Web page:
Acute Asthma

An acute exacerbation of asthma is characterised by a rapid deterioration in symptoms. This could be triggered by any of the typical asthma triggers such as infection, exercise or cold weather.

 

Presentation

  • Progressively worsening shortness of breath
  • Use of accessory muscles
  • Fast respiratory rate (tachypnoea)
  • Symmetrical expiratory wheeze on auscultation
  • The chest can sound “tight” on auscultation with reduced air entry

 

Grading Acute Asthma

Moderate

  • PEFR 50 – 75% predicted

Severe

  • PEFR 33-50% predicted
  • Resp rate >25
  • Heart rate >110
  • Unable to complete sentences

Life-threatening

  • PEFR <33%
  • Sats <92%
  • Becoming tired
  • No wheeze. This occurs when the airways are so tight that there is no air entry at all. This is ominously described as a “silent chest”.
  • Haemodynamic instability (i.e. shock)

 

Treatment

As a junior doctor you should not underestimate the danger of acute asthma. Patients can deteriorate quickly and it can be life threatening. Generally don’t hesitate to keep adding treatment and escalate early to seniors and HDU / ICU if not improving or there are signs of severe asthma.

If asthma is severe treatment decisions such as aminophylline, IV salbutamol and IV magnesium are normally under senior guidance.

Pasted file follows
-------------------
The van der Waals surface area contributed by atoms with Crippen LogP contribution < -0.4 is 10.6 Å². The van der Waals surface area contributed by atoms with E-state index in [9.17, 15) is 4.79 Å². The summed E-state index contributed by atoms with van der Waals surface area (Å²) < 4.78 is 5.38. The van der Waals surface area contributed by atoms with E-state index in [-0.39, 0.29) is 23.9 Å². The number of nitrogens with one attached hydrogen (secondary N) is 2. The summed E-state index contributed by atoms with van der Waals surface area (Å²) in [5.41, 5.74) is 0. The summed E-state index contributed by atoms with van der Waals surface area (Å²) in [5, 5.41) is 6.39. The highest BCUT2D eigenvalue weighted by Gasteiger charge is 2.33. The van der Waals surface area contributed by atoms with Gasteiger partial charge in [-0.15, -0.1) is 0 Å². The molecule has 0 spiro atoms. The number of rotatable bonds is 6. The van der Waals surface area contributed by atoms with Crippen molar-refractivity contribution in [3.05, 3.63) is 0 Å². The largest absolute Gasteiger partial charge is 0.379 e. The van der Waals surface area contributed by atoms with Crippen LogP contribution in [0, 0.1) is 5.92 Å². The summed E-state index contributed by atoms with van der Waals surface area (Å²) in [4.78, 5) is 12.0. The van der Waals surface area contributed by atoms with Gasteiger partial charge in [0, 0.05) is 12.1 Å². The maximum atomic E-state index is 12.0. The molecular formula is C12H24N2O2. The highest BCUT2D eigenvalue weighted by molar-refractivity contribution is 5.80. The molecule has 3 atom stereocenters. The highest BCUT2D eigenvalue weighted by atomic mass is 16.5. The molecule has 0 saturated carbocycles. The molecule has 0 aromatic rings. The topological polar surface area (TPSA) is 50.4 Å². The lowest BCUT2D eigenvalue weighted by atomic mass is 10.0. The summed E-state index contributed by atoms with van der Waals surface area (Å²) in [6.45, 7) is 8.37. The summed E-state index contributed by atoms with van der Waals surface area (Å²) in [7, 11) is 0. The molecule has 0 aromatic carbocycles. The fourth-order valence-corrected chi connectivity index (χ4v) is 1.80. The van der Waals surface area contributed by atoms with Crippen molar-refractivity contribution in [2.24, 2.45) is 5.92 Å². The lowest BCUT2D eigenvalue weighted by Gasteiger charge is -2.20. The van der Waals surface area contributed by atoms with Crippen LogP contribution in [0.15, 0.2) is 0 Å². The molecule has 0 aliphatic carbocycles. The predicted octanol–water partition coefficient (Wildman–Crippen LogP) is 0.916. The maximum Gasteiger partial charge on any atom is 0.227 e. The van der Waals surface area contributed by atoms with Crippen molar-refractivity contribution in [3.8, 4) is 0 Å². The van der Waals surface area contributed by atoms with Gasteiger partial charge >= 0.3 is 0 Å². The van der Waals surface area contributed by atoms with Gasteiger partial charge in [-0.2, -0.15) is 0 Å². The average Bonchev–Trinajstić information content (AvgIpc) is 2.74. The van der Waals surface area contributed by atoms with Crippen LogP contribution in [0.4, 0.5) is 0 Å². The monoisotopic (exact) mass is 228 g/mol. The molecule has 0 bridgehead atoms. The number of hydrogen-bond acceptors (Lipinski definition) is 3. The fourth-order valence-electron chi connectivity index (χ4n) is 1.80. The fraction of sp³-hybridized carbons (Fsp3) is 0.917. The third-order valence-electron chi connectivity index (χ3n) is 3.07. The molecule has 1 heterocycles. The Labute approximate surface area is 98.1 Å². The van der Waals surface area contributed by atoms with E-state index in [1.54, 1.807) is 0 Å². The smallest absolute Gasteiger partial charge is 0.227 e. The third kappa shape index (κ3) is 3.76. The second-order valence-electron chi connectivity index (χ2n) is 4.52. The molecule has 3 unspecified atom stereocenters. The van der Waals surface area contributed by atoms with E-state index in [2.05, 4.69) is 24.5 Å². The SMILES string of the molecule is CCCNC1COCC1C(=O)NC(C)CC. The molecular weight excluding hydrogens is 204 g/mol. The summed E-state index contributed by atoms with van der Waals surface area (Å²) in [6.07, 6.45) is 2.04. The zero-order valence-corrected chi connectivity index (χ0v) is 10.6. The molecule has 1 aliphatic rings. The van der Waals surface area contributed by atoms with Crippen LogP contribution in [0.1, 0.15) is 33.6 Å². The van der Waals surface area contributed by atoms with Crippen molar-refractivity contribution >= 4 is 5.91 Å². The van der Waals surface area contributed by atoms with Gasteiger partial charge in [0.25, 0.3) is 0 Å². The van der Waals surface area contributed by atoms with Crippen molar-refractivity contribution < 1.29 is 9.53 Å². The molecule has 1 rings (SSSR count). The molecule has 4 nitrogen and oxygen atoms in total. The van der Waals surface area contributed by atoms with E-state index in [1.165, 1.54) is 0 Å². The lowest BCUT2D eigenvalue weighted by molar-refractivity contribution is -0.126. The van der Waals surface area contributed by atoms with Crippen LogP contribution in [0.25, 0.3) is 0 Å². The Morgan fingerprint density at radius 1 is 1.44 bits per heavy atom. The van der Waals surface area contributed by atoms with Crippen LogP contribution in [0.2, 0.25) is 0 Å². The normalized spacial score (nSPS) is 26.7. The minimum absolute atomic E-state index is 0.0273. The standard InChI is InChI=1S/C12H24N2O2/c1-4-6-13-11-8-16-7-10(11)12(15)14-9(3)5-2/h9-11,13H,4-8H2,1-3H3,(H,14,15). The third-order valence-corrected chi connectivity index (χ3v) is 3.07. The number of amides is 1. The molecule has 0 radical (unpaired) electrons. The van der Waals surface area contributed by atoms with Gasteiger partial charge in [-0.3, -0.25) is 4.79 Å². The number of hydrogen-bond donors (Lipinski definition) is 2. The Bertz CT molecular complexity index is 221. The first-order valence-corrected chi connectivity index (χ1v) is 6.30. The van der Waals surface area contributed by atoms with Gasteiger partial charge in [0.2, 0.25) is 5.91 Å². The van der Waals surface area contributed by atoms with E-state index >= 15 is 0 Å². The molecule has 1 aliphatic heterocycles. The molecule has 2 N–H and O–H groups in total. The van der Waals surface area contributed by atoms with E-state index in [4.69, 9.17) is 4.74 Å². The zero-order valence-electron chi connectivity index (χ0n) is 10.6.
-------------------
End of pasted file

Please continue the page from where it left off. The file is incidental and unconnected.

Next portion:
Moderate:

  • Nebulised beta-2 agonists (i.e. salbutamol 5mg repeated as often as required)
  • Nebulised ipratropium bromide
  • Steroids. Oral prednisolone or IV hydrocortisone. These are continued for 5 days
  • Antibiotics if there is convincing evidence of bacterial infection

Severe:

  • Oxygen if required to maintain sats 94-98%
  • Aminophylline infusion
  • Consider IV salbutamol

Life threatening:

  • IV magnesium sulphate infusion
  • Admission to HDU / ICU
  • Intubation in worst cases – however this decision should be made early because it is very difficult to intubate with severe bronchoconstriction

ABGs in asthma:

Initially patients will have a respiratory alkalosis as tachypnoea causes a drop in CO2. A normal pCO2 or hypoxia is a concerning sign as it means they are tiring and indicates life threatening asthma. A respiratory acidosis due to high CO2 is a very bad sign in asthma.

Monitoring

To monitor the response to treatment you can use:

  • Respiratory rate
  • Respiratory effort
  • Peak flow
  • Oxygen saturations
  • Chest auscultation

 

Additional Notes on Treatment

Monitor serum potassium when on salbutamol as it causes potassium to be absorbed from the blood into the cells. Salbutamol also causes tachycardia (fast heart rate).

Optimise asthma control after an acute attack. Discharge patients with an “asthma action plan” that provides them with a clear plan for everything they need to know about their asthma in one place. Consider prescribing a “rescue pack” or steroids for the person to initiate in the future if they have another exacerbation of asthma. NICE suggest referral to a respiratory specialist after 2 attacks in 12 months.

 

Last updated February 2019
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